Type: Co-Op / Area Control
Time to play: 60-90 minutes (Teaching: 10 minutes)
Best played with: 3 Player (1 – 4 Players)
When you play Catan or many other area control lands, it feels like you are a new invader on a land – trying to conquer or colonize. Ever wonder how the people of the island feel? Well, in spirit island it turns out that they will fight back and they have local gods that are willing to fight back as well! You are one of those spirits fighting for control of your island – if you build your power, you can push back the invaders and save your lands.
Co-Op games area generally push your luck games or games where the automated actions of the game will bring about your downfall. Either you are probably going to suffer set backs or you are expected to fail if enough time passes. Spirit Island is the latter – as the game progresses the invaders get stronger and stronger, the blight that they cause spreads and becomes overwhelming, and eventually the game times you out! Play the game for too long and you will find that you have lost.
This arc is typical because it ups the suspense and tension – as you get to grips with the game it fights back. As you get small wins, the enemy comes back harder. However, the real trick to Spirit Island is that you can’t just learn how to punch hard early. In Spirit Island the mechanics are carefully tuned that YOU get stronger as the game progresses. You and the game are on this parallel track of growth – if you can utilise your strengths and your small but perceptible advantages then over the course of the game you will edge towards victory rather than defeat.
It’s almost like a campaign trail – it’s all those marginal individual actions throughout that put you in the position to snatch victory later in the game. Alternatively, it’s those missed opportunities, the wrong focus, that leaves you fighting a flood of invaders or a cascade of blight.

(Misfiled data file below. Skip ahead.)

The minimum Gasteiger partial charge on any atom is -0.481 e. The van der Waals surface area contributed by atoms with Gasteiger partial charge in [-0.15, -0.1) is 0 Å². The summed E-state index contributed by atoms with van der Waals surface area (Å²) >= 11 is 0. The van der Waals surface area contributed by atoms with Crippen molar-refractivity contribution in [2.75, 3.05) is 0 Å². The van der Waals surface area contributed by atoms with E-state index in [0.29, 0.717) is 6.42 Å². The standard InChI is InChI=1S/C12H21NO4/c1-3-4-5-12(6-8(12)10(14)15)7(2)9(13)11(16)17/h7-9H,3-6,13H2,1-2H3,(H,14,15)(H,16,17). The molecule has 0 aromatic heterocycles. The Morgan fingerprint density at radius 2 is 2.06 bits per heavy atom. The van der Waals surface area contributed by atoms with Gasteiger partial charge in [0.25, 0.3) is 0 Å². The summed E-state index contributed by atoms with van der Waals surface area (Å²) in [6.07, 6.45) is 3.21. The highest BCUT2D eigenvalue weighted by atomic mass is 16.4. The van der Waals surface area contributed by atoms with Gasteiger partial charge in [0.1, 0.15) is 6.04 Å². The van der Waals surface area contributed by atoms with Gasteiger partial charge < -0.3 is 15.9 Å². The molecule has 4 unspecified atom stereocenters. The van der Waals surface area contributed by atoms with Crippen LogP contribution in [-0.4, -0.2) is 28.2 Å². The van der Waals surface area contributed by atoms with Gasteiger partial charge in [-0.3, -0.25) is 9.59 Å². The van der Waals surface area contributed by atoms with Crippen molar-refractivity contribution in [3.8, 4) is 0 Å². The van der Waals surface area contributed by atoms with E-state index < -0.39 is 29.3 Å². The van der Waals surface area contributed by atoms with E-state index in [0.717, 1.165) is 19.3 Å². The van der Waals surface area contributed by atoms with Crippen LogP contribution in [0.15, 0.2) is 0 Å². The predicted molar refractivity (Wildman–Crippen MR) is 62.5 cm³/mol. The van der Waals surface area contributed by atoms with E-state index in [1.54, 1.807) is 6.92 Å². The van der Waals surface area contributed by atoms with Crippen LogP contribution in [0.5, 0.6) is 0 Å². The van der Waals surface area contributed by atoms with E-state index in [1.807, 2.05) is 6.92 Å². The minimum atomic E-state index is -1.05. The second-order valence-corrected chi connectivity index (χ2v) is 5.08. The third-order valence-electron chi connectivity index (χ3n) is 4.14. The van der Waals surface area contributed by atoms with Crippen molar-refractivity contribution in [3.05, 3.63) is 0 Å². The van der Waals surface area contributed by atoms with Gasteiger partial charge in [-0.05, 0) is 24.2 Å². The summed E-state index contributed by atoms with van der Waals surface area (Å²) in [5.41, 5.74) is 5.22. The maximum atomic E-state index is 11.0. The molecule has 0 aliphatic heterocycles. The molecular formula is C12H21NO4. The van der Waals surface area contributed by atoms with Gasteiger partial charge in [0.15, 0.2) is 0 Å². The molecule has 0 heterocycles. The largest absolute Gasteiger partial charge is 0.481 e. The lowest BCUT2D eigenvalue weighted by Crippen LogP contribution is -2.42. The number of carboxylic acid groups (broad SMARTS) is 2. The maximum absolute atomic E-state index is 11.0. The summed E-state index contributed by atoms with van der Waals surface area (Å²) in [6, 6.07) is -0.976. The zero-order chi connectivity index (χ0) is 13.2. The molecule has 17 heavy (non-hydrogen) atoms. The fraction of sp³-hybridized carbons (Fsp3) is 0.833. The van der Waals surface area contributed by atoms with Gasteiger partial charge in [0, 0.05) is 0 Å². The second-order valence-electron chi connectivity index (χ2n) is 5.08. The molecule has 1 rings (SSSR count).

So then how is this game played? It’s a card driven map game – you have a tile per player and you have pieces that set out your location / area of control. Then you have cards that are playable if you have enough power (and they are in your hand). The playable cards have a range from your locations and can effect the locals, the invaders or the mysterious blight that damages the island.
The invaders are ever expanding – a man builds a town, a town builds a city and either a city or a town send men into the adjacent lands to restart the cycle. When they ravage the land (third step of the land, expand, ravage strategy of any good invader!), they may kill locals, and if they do enough damage they will destroy the land by causing blight. Blight is a limited resource in that it is the destroyer of lands and once enough is placed on the board it will cause an automatic loss for the player. This is important as many games see the player push back the invader into a corner only to have the blight spill out from the corner as the entrenched invaders continue their attacks.